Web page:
Finnish banks have granted relatively little credit to those industries most vulnerable to bankruptcies. This has helped minimise banks’ corporate credit risks.
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The Finnish real estate investment market is lively and large in proportion to the size of the economy, foreign investment and high valuations may expose the Finnish market to economic shocks from abroad. The risks may reflect on banking particularly via lending.
The Finnish, Swedish, Norwegian and Danish banking sectors are large and concentrated and there are systemic risks relating to lending for the residential and commercial real estate markets.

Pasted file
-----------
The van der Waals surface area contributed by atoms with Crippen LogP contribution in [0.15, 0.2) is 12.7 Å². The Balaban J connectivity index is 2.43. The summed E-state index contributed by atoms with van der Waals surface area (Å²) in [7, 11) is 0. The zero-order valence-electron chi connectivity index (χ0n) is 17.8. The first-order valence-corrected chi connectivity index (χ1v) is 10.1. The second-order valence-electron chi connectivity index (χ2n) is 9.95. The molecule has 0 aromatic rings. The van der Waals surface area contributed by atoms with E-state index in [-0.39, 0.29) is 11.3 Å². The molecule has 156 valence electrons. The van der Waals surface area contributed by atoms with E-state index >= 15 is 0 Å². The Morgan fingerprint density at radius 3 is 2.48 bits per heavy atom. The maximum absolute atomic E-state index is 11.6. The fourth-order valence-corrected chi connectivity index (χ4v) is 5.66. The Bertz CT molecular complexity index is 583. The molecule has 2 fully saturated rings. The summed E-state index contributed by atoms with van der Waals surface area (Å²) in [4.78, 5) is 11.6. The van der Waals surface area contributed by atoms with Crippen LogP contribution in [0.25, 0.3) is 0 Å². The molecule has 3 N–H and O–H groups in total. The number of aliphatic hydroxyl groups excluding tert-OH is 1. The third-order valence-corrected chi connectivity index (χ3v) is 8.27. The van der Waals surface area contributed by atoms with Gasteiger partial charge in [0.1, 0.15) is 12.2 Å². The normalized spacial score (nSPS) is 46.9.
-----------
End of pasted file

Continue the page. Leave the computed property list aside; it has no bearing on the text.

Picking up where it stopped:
Solvency II regulation has just come into effect in the EU. This was a necessary change, but its timing is awkward for insurance undertakings, as the current low interest rates and economic uncertainty are placing a strain on their solvency.
In Finland, banks’ most important source of earnings, the interest margin, is now under pressure from a number of directions.
Insurance companies’ role as major investors can cause market disruptions if the companies have to resort to forced sales.
The consequences of a banking crisis could be severe in the exceptionally concentrated Finnish banking system.